Julia Kolberg-Zettel


Entfaltung is a project about my own self identity. Through it, I examine how I came to be the creative person I am today. The project looks at the relationship between my Oma and I, and the ways she encouraged me to express my creativity through crafting. Ultimately, I want to show that even though my Oma isn’t here with us anymore, she is still in everything that I create.

My Oma lived in Berlin, Germany while my family and I were living in Canada. Fortunately, I did get the opportunity to visit her around four times a year, spending up to three weeks with her each time. While visiting, my family would stay with my grandparents, and my Oma and I would be with each other almost 24/7. Despite living 6,529 kilometres apart, our bond was strong. In 2008, when I was nine years old, my Oma passed away from cancer, but I still feel our connection through my creative process.

This project is called Entfaltung because it is the German word for the act of unfolding, as well as the word used to describe a butterfly emerging from its cocoon. This is relevant to the project because my Oma was the one who brought me out of my cocoon, and let me be whatever I wanted to be. Origami was one craft that my Oma taught me that has stuck with me my entire life. Origami is a combination of mathematical structure and artistic expression. The art of origami stands for discipline, order, patience, perseverance, calm and reflection. It also creates an important learning experience; through it, the students learn valuable lessons from the teacher, and vice versa.

It is special to me because every time I fold a crane, I think of my Oma guiding my hands to make the correct folds. My process begins with reprinting images from my family archive onto paper that will then be folded into various origami forms. The images are then sectioned into different quadrants of the paper. Once the origami is folded, the images on the quadrants combine in order to form a full image. But when unfolded, the image is fractured into different shapes, creating fragmented images of my Oma and I. The images are family snapshots from where I was born and through my upbringing. The unfolded paper is then photographed on different domestic textures, such as bed sheets, blankets and tablecloths. These textures resemble the areas in which my Oma taught me these crafts, and made art feel like home.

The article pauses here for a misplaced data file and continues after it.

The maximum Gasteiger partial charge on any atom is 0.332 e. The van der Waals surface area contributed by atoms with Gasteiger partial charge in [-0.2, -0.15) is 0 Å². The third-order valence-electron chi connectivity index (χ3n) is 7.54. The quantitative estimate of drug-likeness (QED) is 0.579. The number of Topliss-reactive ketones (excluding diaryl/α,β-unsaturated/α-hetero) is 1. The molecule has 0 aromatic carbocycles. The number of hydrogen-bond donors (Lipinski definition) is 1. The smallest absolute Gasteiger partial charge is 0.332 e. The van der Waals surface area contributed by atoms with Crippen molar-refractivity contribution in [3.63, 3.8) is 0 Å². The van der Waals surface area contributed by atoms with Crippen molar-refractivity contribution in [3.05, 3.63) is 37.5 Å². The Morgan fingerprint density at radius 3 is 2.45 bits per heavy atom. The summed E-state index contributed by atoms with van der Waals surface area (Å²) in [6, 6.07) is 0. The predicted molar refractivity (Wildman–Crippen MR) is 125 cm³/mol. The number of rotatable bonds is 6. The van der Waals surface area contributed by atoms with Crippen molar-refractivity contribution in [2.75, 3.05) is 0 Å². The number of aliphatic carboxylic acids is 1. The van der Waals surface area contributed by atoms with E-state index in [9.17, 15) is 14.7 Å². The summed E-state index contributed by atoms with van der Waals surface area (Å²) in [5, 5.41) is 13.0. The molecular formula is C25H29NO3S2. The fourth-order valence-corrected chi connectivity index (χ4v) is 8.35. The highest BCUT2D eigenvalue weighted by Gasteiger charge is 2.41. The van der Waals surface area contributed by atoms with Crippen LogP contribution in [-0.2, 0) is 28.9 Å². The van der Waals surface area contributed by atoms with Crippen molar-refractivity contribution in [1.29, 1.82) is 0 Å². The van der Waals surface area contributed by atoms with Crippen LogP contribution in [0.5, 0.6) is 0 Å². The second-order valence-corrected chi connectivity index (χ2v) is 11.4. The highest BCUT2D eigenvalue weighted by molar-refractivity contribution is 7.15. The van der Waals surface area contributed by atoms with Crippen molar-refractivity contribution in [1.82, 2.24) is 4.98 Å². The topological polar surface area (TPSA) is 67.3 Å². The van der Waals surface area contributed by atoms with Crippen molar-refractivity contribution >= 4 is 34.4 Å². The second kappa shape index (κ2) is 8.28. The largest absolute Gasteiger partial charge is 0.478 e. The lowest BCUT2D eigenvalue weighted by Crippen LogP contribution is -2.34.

The creased, yet unfolded state of the origami allowed the viewers to see the steps that were taken during its creation, without seeing the final folded product. The origami allows for pulling things apart, to put them back together; therefore, putting my Oma physically back into my creative space. The origami acts as a metaphor for a personal view of my self identity, and how my Oma has embedded her essence into each step I have taken to become the creative person I am today.